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Insight 25.08.2021

Sustainable fashion – a contradiction in terms?

Sustainable fashion – a contradiction in terms?

The fashion industry is attracting more and more attention for its environmental and social footprint. While it has a long way to go before becoming truly sustainable, a host of promising initiatives points towards a greener future ahead.


Over the past few years, substantial evidence has emerged to suggest that reforming the way clothes are made and sold is a crucial milestone on the path towards building a more sustainable future.

While a growing number of people is starting to ask questions about the impact of their wardrobes on the environment, the task at hand is formidable,

as for the most part the fashion industry is still geared towards producing ever higher volumes of garments with an ever shorter shelf life, both in terms of durability and seasonality. Overconsumption, the depletion of natural resources, intensive cotton farming, pollution and the production of vast quantities of unrecycled textile waste are some of the most prominent consequences of the way the garment industry has evolved over the past few decades. Social aspects such as unhealthy working conditions are further demons that the fashion world will increasingly have to battle.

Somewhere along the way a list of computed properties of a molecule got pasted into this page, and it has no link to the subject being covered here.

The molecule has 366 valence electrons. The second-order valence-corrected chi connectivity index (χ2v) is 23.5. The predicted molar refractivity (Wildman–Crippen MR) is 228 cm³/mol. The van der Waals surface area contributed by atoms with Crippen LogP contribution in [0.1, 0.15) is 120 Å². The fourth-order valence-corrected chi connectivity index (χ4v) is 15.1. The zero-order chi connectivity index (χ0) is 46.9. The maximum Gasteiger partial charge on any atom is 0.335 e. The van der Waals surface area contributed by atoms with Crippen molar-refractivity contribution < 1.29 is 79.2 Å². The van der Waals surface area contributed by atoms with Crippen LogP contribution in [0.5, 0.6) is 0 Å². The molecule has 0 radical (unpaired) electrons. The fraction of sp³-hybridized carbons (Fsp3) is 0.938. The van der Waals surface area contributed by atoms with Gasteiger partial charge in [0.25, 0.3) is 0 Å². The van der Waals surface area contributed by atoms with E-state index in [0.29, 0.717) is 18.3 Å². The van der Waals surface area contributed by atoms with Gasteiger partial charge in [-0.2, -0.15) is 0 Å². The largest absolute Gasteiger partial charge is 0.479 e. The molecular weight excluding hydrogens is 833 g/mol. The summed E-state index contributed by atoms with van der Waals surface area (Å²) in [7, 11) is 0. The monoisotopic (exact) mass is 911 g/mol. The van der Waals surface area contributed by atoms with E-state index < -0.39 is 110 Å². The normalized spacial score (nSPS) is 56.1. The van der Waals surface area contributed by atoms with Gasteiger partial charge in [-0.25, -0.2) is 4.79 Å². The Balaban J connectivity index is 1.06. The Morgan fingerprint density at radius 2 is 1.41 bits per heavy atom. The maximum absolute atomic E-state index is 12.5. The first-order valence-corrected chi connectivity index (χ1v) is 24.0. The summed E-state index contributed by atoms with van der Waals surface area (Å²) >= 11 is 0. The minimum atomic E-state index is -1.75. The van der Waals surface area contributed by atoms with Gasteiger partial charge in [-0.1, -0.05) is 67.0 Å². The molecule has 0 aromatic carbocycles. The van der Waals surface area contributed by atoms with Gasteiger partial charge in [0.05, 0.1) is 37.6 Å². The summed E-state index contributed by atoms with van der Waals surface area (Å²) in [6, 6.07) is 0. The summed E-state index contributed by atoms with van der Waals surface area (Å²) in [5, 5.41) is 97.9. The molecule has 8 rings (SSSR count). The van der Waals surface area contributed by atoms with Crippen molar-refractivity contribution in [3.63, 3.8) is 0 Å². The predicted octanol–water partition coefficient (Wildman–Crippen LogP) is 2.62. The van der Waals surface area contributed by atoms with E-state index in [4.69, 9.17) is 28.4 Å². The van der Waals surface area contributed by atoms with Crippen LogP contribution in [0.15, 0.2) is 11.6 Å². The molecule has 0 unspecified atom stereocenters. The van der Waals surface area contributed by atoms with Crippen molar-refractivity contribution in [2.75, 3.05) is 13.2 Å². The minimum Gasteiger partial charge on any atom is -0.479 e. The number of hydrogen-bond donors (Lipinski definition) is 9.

Indeed, it’s not too far-fetched to argue that the fashion industry is a microcosm of the challenges faced by the manufacturing sector at large, featuring many of the problems lying in the way of the current shift towards more sustainable business practices across industries, along with some promising solutions.

From the way the raw materials used for garments are grown and harvested, to the way they are turned into fabrics, coloured, sewn and distributed, moving on to how they are priced, put up for sale, purchased, worn out and eventually discarded, a single item of clothing is the result of a myriad of decisions that collectively have a profound effect on nature and society.

Given the innumerable stakeholders, intermediaries and subcontractors involved in this lengthy and often opaque process, virtually none of us can possibly come close to knowing the full history behind each item we wear, let alone exert any meaningful control over it. This goes a long way towards explaining why the fashion industry’s social and environmental footprint has been ignored by the general public for so long.

However, on the upside, given the complexity of the journey from raw material to finished item, especially the countless steps involved, each small improvement at every single one of these steps can quickly produce a big result.

We believe that herein lies the key to tackling sustainability within fashion.

In conclusion, far from being “too big to handle”, the fashion industry offers much higher potential for environmental and social improvement than most other manufacturing sectors.

 

UBP Impact Team

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